Ben Crenshaw, who grew up in Austin, Texas and “incidentally” made his first hole-in-one at the municipal facility, said he wants to see the greens rebuilt, with more bunkers and trees added to the layout. The cost of restoring the course is estimated to be $10-12 million, and Crenshaw said he is convinced the funds could be raised privately.
The Lions Municipal Golf Course (MUNY) in Austin, Texas could possibly be going through a restoration in the next few years, supported by Ben Crenshaw, the Austin-based KVUE-TV reported.
Crenshaw grew up in Austin and learned the game of golf at the MUNY. “It’s where I incidentally made my first hole-in-one,” Crenshaw said. “I think I used my mother’s Patty Bird 5-iron.”
The personality of the golf course he knew back then is gone today, Crenshaw said. “I tried not to be so vocal about this, but I do care about it very much,” Crenshaw said.
Many in Austin care, as the course was listed in the National Register of Historic Places in large part due to it being the first racially-integrated public golf course in the country. Today, Crenshaw wants to see the greens rebuilt, the insertion of more bunkers and more trees included in the layout, KVUE-TV reported.
“Part of the beauty of this golf course are the trees, but they need diagnostic help,” Crenshaw said. “It was a better test of golf back then.”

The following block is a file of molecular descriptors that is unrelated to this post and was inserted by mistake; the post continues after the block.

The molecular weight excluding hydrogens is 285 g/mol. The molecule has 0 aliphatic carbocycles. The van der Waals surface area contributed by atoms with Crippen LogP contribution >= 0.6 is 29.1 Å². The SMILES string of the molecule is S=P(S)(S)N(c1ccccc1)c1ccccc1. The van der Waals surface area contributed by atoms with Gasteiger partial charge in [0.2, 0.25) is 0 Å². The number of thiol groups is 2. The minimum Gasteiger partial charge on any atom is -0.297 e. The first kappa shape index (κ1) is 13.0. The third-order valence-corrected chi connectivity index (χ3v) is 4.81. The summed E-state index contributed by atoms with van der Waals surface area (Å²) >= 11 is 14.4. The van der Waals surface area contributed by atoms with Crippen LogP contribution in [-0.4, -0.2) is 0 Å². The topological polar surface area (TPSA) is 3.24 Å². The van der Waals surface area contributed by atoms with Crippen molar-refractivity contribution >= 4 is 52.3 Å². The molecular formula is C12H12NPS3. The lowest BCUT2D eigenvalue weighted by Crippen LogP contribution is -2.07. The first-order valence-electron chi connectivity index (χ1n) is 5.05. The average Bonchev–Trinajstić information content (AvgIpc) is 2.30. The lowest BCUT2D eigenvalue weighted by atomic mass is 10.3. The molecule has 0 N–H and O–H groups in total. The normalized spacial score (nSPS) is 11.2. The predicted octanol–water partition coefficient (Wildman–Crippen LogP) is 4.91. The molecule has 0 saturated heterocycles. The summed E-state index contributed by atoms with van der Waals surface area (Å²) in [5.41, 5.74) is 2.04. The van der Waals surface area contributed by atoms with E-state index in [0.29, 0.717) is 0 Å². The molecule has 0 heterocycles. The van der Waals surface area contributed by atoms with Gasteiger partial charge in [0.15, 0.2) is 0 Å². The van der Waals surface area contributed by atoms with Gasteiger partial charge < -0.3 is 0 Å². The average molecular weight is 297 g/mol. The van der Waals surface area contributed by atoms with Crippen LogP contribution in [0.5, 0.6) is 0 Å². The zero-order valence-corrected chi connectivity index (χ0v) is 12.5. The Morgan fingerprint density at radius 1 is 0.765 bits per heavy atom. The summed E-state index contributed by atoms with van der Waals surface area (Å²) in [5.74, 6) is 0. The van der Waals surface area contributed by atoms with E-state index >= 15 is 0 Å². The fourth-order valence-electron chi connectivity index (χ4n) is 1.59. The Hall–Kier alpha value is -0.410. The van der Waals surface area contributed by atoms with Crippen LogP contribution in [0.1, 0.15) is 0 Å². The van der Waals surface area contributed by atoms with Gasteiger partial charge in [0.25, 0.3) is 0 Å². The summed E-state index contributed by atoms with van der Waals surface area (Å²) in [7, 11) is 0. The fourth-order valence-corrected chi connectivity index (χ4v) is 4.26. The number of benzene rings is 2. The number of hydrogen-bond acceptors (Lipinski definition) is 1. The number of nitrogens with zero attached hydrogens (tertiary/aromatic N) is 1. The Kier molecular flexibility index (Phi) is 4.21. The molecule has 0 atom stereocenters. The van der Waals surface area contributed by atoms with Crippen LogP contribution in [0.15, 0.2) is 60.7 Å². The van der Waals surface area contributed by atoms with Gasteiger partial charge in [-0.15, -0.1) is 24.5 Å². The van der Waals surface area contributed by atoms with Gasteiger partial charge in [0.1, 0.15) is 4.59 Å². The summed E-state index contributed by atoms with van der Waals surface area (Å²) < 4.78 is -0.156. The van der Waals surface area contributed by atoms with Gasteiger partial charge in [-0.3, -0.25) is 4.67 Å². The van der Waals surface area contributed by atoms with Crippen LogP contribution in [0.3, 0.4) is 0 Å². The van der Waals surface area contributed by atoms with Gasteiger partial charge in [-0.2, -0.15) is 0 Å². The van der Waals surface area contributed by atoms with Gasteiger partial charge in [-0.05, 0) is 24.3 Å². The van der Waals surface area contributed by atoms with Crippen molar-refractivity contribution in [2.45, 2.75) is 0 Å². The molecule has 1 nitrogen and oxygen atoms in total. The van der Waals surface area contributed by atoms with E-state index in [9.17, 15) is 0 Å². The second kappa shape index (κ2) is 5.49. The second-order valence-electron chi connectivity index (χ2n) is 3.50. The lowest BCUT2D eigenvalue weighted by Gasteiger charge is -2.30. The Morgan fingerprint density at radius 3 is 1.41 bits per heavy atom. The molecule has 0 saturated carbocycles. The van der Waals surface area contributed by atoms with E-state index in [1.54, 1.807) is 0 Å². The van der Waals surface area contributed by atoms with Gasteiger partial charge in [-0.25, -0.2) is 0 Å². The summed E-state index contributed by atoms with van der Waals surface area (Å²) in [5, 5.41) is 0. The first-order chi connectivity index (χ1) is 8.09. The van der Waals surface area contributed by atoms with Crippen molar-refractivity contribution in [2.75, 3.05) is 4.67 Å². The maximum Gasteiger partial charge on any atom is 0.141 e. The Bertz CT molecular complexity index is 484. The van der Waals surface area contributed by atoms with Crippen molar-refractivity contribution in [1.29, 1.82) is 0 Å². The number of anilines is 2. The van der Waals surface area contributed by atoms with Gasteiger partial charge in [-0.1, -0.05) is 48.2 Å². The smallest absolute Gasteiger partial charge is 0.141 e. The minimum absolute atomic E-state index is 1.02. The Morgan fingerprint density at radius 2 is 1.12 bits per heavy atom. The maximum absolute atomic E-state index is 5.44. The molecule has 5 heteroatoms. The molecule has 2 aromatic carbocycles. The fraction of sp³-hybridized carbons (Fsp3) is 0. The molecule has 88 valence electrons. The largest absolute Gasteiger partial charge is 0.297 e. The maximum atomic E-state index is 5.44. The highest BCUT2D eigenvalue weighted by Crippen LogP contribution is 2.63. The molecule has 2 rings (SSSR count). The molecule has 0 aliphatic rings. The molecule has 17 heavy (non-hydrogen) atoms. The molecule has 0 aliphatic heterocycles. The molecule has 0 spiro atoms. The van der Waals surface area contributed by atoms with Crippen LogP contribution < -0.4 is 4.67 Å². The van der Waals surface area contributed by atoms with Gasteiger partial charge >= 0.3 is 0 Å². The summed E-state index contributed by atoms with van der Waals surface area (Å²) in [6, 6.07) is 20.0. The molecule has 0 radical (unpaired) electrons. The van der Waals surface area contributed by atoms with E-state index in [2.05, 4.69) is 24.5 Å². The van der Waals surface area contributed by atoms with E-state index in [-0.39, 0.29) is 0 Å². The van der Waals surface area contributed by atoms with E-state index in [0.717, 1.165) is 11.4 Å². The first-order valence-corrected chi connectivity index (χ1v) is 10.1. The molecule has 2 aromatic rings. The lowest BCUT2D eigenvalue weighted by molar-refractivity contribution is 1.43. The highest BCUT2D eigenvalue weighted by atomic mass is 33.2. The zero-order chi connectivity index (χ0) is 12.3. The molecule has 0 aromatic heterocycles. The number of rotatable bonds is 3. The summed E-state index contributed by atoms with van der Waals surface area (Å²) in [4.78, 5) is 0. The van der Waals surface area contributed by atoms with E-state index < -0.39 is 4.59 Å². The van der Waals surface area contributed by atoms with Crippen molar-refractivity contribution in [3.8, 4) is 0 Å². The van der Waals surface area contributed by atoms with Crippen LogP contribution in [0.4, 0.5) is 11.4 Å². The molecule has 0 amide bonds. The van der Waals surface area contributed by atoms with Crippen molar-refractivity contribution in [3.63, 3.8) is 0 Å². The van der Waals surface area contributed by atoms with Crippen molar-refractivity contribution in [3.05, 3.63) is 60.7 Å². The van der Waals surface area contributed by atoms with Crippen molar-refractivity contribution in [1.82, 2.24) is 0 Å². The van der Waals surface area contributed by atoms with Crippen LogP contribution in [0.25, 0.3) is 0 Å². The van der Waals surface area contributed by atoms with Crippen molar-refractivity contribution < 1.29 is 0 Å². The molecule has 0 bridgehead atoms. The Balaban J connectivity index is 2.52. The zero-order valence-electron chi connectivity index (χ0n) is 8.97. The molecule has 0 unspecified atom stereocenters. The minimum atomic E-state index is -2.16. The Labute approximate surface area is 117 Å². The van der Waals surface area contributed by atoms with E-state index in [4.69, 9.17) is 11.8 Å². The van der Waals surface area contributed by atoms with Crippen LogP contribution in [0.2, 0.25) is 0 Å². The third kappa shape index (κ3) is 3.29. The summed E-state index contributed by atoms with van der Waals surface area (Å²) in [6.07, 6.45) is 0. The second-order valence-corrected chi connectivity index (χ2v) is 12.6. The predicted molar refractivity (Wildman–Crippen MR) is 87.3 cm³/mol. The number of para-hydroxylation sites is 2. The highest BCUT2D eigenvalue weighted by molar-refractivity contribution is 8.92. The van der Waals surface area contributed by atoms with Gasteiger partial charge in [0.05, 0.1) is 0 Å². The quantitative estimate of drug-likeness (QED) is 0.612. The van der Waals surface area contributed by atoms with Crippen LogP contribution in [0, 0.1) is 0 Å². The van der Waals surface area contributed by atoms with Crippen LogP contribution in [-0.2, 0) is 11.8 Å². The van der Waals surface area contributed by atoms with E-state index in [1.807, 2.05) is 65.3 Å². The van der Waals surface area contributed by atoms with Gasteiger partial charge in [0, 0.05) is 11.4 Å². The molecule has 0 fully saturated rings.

While Crenshaw said nothing needs to be changed to the fairways, he also brought up the fact that in the 1970s, a decision was made to reverse some of the holes, which Crenshaw said messes with the routing of the course, KVUE-TV reported.
“I’ve been puzzled by that ever since,” Crenshaw said. “I want to elicit all the help I can from you guys that I grew up with. We’re going to get this right. This is a part of us, and it’s a part of us all to protect what we have in this town.”
The cost of restoring this course is estimated to be $10-12 million, and Crenshaw said he and others involved are convinced the funds could be raised privately, KVUE-TV reported.
The MUNY is facing some challenges to remain the historic treasure it is today. The course is city operated on land Austin leases from the University of Texas (UT). The current lease is up in 2019—and UT wants to develop the land, KVUE-TV reported.
However, UT has also offered to re-lease it to the city but at a higher cost. There is also a proposed bill in the legislature that would transfer ownership from UT to the Texas Parks and Wildlife Department, KVUE-TV reported.
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